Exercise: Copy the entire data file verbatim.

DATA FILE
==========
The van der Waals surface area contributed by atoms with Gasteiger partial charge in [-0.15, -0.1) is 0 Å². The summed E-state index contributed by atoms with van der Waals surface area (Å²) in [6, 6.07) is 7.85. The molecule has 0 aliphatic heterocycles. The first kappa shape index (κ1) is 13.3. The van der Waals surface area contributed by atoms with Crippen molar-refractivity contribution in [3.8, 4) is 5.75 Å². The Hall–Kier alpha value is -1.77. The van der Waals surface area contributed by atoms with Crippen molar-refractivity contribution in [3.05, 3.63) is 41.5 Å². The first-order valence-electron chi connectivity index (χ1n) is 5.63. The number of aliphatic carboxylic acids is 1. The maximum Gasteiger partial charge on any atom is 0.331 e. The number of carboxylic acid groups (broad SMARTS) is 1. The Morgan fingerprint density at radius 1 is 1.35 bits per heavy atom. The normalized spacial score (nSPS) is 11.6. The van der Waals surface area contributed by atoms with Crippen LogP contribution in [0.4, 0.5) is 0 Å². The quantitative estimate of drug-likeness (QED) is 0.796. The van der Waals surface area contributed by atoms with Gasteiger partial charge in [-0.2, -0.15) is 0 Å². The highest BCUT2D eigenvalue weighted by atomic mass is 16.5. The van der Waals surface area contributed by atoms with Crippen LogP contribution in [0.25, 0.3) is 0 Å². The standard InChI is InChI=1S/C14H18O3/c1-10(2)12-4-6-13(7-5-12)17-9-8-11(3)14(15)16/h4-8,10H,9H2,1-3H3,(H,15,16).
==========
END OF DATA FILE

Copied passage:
The van der Waals surface area contributed by atoms with Gasteiger partial charge in [-0.15, -0.1) is 0 Å². The summed E-state index contributed by atoms with van der Waals surface area (Å²) in [6, 6.07) is 7.85. The molecule has 0 aliphatic heterocycles. The first kappa shape index (κ1) is 13.3. The van der Waals surface area contributed by atoms with Crippen molar-refractivity contribution in [3.8, 4) is 5.75 Å². The Hall–Kier alpha value is -1.77. The van der Waals surface area contributed by atoms with Crippen molar-refractivity contribution in [3.05, 3.63) is 41.5 Å². The first-order valence-electron chi connectivity index (χ1n) is 5.63. The number of aliphatic carboxylic acids is 1. The maximum Gasteiger partial charge on any atom is 0.331 e. The number of carboxylic acid groups (broad SMARTS) is 1. The Morgan fingerprint density at radius 1 is 1.35 bits per heavy atom. The normalized spacial score (nSPS) is 11.6. The van der Waals surface area contributed by atoms with Crippen LogP contribution in [0.4, 0.5) is 0 Å². The quantitative estimate of drug-likeness (QED) is 0.796. The van der Waals surface area contributed by atoms with Gasteiger partial charge in [-0.2, -0.15) is 0 Å². The highest BCUT2D eigenvalue weighted by atomic mass is 16.5. The van der Waals surface area contributed by atoms with Crippen LogP contribution in [0.25, 0.3) is 0 Å². The standard InChI is InChI=1S/C14H18O3/c1-10(2)12-4-6-13(7-5-12)17-9-8-11(3)14(15)16/h4-8,10H,9H2,1-3H3,(H,15,16).